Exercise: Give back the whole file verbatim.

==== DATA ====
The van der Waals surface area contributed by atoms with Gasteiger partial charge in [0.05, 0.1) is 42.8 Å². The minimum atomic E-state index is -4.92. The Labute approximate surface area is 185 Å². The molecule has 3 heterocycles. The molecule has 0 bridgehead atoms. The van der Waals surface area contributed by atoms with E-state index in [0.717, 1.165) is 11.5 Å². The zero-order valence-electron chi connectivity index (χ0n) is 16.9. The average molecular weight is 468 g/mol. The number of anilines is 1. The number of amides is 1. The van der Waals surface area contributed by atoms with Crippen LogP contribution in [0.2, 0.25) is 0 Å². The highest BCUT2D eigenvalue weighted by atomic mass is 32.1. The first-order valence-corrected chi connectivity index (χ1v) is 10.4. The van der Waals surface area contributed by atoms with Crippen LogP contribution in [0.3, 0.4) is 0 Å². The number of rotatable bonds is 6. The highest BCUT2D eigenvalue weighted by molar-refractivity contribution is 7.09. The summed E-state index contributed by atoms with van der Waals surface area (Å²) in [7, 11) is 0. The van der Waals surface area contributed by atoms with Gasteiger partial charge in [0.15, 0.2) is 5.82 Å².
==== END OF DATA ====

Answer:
The van der Waals surface area contributed by atoms with Gasteiger partial charge in [0.05, 0.1) is 42.8 Å². The minimum atomic E-state index is -4.92. The Labute approximate surface area is 185 Å². The molecule has 3 heterocycles. The molecule has 0 bridgehead atoms. The van der Waals surface area contributed by atoms with E-state index in [0.717, 1.165) is 11.5 Å². The zero-order valence-electron chi connectivity index (χ0n) is 16.9. The average molecular weight is 468 g/mol. The number of anilines is 1. The number of amides is 1. The van der Waals surface area contributed by atoms with Crippen LogP contribution in [0.2, 0.25) is 0 Å². The highest BCUT2D eigenvalue weighted by atomic mass is 32.1. The first-order valence-corrected chi connectivity index (χ1v) is 10.4. The van der Waals surface area contributed by atoms with Crippen LogP contribution in [0.3, 0.4) is 0 Å². The number of rotatable bonds is 6. The highest BCUT2D eigenvalue weighted by molar-refractivity contribution is 7.09. The summed E-state index contributed by atoms with van der Waals surface area (Å²) in [7, 11) is 0. The van der Waals surface area contributed by atoms with Gasteiger partial charge in [0.15, 0.2) is 5.82 Å².